amount would pay off both deeds of trust. Land Title
confirmed that both deeds of trust would be paid, and First
American sent Land Title a check for the quoted payoff
amount. Subsequently, Land Title distributed the money to the
Humphreys and Tuschoff, but not First Bank.
time later, First Bank discovered the bowling alley had been
sold and the proceeds had been distributed to the Humphreys
and Tuschoff. In April 2014, First Bank brought suit in
Washington against Tuschoff and Banana Belt seeking a
declaratory judgment as to its interest in the bowling alley
(the Washington litigation). Subsequently, Tuschoff defaulted
on the Hotel Lincoln loan.
2014, First Bank had the Hotel Lincoln appraised at a value
of $210, 000. On August 24, 2014, First Bank held a
non-judicial foreclosure sale of the Hotel Lincoln. First
Bank was the only bidder and bid the entire amount due on
Tuschoff's underlying note, $425, 748.50. First Bank
later sold the Hotel Lincoln for approximately $193, 000.
in the Washington litigation, the trial court granted summary
judgment in favor of Banana Belt, holding that Banana
Belt's payment of the Schwab/Tuschoff deed of trust
extinguished First Bank's interest. In April 2016, the
Washington Court of Appeals reversed the trial court's
ruling. First Bank of Lincoln v. Tuschoff, 375 P.3d
687, 693 (Wash.Ct.App. 2016). It held that Banana Belt
purchased the bowling alley subject to First Bank's
assignment and that the Hotel Lincoln note created a separate
obligation against the bowling alley. Id. However,
the Washington Court of Appeals remanded the case and
directed Banana Belt to file suit in Montana so that a
Montana court could determine if First Bank was owed a
deficiency judgment. Id. Banana Belt did not re-file
in Montana following the Washington Court of Appeals'
decision. Instead, Banana Belt entered into a stipulated
resolution with First Bank wherein both parties dismissed
their claims against each other and First Bank gave up the
right to restore its interest in the bowling alley.
November 2016, First Bank filed the current lawsuit against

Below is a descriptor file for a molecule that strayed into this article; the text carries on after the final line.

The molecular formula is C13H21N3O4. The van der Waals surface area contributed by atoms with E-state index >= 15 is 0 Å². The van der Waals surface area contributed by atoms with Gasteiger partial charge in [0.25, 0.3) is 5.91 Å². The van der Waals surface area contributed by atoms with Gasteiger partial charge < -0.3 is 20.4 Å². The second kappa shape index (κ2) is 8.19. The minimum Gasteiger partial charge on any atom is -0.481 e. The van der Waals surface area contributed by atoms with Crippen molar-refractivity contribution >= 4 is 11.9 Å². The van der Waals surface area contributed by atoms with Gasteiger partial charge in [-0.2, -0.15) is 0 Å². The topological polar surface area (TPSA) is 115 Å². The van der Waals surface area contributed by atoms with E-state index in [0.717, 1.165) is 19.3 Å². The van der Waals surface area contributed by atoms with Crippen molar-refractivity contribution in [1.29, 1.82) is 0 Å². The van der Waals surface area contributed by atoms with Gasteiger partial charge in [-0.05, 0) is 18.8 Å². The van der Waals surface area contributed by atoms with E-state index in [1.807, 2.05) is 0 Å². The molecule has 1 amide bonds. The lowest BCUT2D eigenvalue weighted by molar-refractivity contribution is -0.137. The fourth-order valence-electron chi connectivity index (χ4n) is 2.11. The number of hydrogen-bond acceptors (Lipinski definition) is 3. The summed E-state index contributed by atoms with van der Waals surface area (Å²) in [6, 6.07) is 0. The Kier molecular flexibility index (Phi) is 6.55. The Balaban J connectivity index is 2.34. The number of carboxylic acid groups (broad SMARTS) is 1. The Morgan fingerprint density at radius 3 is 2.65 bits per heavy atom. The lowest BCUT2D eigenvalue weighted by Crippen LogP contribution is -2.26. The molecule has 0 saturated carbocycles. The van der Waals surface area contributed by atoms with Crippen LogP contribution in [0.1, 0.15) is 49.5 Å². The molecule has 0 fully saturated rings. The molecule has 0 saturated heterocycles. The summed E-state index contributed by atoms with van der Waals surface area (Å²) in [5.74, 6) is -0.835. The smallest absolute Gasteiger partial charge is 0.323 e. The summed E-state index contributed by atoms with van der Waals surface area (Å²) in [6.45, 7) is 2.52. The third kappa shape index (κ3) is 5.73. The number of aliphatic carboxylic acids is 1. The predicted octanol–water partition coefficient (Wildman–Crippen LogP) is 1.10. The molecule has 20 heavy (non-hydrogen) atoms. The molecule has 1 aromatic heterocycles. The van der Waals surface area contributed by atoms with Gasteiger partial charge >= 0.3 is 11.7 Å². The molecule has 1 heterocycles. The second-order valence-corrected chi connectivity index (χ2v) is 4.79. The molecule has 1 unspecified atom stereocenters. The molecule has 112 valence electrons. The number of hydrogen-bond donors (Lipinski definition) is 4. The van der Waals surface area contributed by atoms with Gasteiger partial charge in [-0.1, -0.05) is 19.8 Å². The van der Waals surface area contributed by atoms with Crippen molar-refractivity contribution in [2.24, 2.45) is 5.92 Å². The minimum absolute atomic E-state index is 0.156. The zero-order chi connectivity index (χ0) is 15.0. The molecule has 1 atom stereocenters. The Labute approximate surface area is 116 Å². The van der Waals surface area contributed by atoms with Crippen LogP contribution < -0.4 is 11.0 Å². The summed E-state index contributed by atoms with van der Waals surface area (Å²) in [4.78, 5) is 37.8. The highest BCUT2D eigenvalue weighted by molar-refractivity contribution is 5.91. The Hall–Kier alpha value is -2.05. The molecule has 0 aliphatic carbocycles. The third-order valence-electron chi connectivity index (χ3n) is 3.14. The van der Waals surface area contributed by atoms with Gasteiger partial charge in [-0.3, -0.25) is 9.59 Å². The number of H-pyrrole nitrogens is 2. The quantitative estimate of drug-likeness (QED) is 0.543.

Land Title alleging negligence and breach of contract. It
sought recovery of the $170, 000 balance on the loan to
Tuschoff, plus interest. Ruling on cross motions for summary
judgment, the district court determined that Montana law
applied. The district court concluded that, under Montana
law, a successful credit bid on a property in foreclosure is
credited to the overall outstanding debt of a debtor. Thus,
the district court held that when First Bank bid the full
amount owed by Tuschoff on the Hotel Lincoln ($425, 748.50),
it extinguished all of Tuschoff's debt. Accordingly, the
district court held that there was no longer any outstanding
debt between Tuschoff and First Bank, and therefore no
damages to recover for any alleged negligence or breach of
contract on the part of Land Title for its failure to direct
the quoted payoff amount to First Bank. The court stated:
First Bank's claims against Land Title relate solely to
its interest in the bowling alley property. At the acceptance
of the First Bank's full credit bid, First Bank no longer
held an interest in the bowling alley property. There remains
no genuine issue of material fact regarding First Bank's
claims against Land Title. Therefore, Land Title's motion
for summary judgment is granted.
Bank timely appeals.
ISSUES ON APPEAL
Montana's anti-deficiency statute apply in this case?
if section 71-1-317 is inapplicable, does First Bank's
negligence claim against Land Title have merit?
either party entitled to attorney's fees on appeal?